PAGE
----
Camp Never Land games are an assortment of three different games streamed together into the idea that the player is training to become one of the Lost Boys, Peter Pan’s little group of friends that he plays with. The three games are “Smee’s Sudoku Challenge,” “Tarrrget Practice,” and “Tink’s Fantasy Flight.”

I admire Disney’s idea to add a more interactive and animated game to a DVD (unlike some of their previous efforts), but these particular games had long (make that VERY long) instructions for each individual activity that kids might not be able to sit through, much less understand. I would think after playing the games that older kids would dub the games too childish for them and younger kids who actually enjoy DVD games would find these ones too difficult. So, with that said, what’s the real purpose for these set of activities?

Peter Pan’s Virtual Flight is a trip through the skies of London and Never Land, all in computer animation. There are two options presented to viewers: “Play” and “Loop.” The only differences are that “Play” features quirky (and somewhat annoying) commentary from Peter Pan while “Loop” just features music with no commentary, and plays continuously until you want it to stop. Although this is a unique feature to the DVD, I’d much rather prefer something along the lines of Timon & Pumbaa’s Virtual Safari.

The Making Of ‘Peter Pan’ is a 15-minute left-over feature from the 1998, 45th Anniversary VHS version of Peter Pan. It basically shows the storyboarding process for the movie, as well as a role call for the characters, their voices, and their animators. All of the movie clips shown during this feature are not from the restored version of the film, making for a very scratchy picture.

Walt Disney reveals “Why I Made ‘Peter Pan'” is an informative and exciting feature for any Disney fan – it’s a 7-minute featurette in which Walt Disney tells viewers his reasons about why he chose Peter Pan to be adapted to the screen. The entire feature is a reenactment of a 1953 article written by Walt Disney himself for a since-discontinued magazine. It has an actor portraying Walt Disney’s voice narrating the feature, and shows how Walt was actually cast as Peter in his school play version of the story, and eventually how Disney’s crew adapted it to the screen. This was definitely one of the highlights of the DVD for me!

The ‘Peter Pan’ That Almost Was is another definite highlight in the DVD set and is hosted by Ron Clements and John Musker (the directors of The Little Mermaid and Aladdin). It serves as an insightful view into the Disney Archives to show scenes, songs, and sequences that weren’t used in the final screen version of Peter Pan, including the dog Nana coming to Never Land with the children, John being left behind due to his high intelligence level, and Mrs. Darling capturing Peter’s shadow (instead of Wendy capturing it).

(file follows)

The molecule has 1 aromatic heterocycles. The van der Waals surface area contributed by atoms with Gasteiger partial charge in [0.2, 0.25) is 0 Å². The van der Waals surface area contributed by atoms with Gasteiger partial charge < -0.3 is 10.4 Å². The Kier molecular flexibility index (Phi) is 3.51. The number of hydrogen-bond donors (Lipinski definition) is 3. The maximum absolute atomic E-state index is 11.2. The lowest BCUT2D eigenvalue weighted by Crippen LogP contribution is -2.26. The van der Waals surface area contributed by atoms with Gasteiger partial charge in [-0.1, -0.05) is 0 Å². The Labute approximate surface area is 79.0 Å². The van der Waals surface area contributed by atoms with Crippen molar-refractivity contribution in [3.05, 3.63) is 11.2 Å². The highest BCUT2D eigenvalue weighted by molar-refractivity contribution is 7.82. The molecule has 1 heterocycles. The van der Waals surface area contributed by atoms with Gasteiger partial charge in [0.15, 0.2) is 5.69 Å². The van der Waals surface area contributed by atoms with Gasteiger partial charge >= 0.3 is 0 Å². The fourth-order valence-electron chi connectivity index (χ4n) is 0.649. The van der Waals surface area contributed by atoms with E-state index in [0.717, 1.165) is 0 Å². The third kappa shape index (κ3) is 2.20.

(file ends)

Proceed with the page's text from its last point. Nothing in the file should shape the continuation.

Wrapping It Up

Overall, if you do not already own Walt Disney’s classic retelling of Peter Pan, do yourself a favor and pick it up! The movie itself is simply timeless and, although in this case more bonus features doesn’t necessarily mean better quality in those bonuses, there are certainly a few peaks of interest among them, most especially in the look at why Walt Disney made Peter Pan and the footage of the deleted ideas for the film. These and the dazzling restoration of the movie make it a rather wonderful set.

How do I rank Peter Pan Platinum Edition? (Bolded is my choice.)
Brilliant movie + good bonus features =
Utterly repulsive
Not good
Very good

Peter Pan Platinum Edition will most likely please: Disney Fans – Preschoolers (ages 3-4) – Kids (ages 5-8) – Older Folks

By Blake; originally posted March 9, 2007. All images (C) Disney.

BlakeOnline Battle – Captain Barbossa vs Captain Hook

October 13, 2006

by Blake

Originally posted October 13, 2006.

Captain Barbossa from Pirates of the Caribbean vs. Captain Hook from Peter Pan

Round 1: Evil Lair
Captain Barbossa: A cursed ship in the middle of the ocean, with occasional trips to Tortuga.
Captain Hook: A ship with a magical island for its backyard.
Round 1 Winner: Captain Hook. It sure would be cool to sail aboard the Black Pearl, but after awhile it would get stressful and just plain scary. Never Land is never scary and always delightful.

Round 2: Nemesis
Barbossa: Captain Jack Sparrow
Hook: Peter Pan
Round 2 Winner: Barbossa. A swashbuckling pirate like Jack beats a kid who sings with “pajama-fied” children.

Round 3: Sidekick
Barbossa: Jack the Monkey, who mysteriously turns skeletal when showcased in the moonlight.
Hook: Dim-witted Mr. Smee.
Round 3 Winner: Mr. Smee is a joy to watch on screen and as I read the Peter and the Starcatchers novels, Mr. Smee’s also a pleasure to read! He definitely beats a filthy monkey.

With a score of 2-1, the cowardly Captain Hook wins over the competitive Captain Barbossa!

By Blake; originally posted October 13, 2006. All images (C) Disney.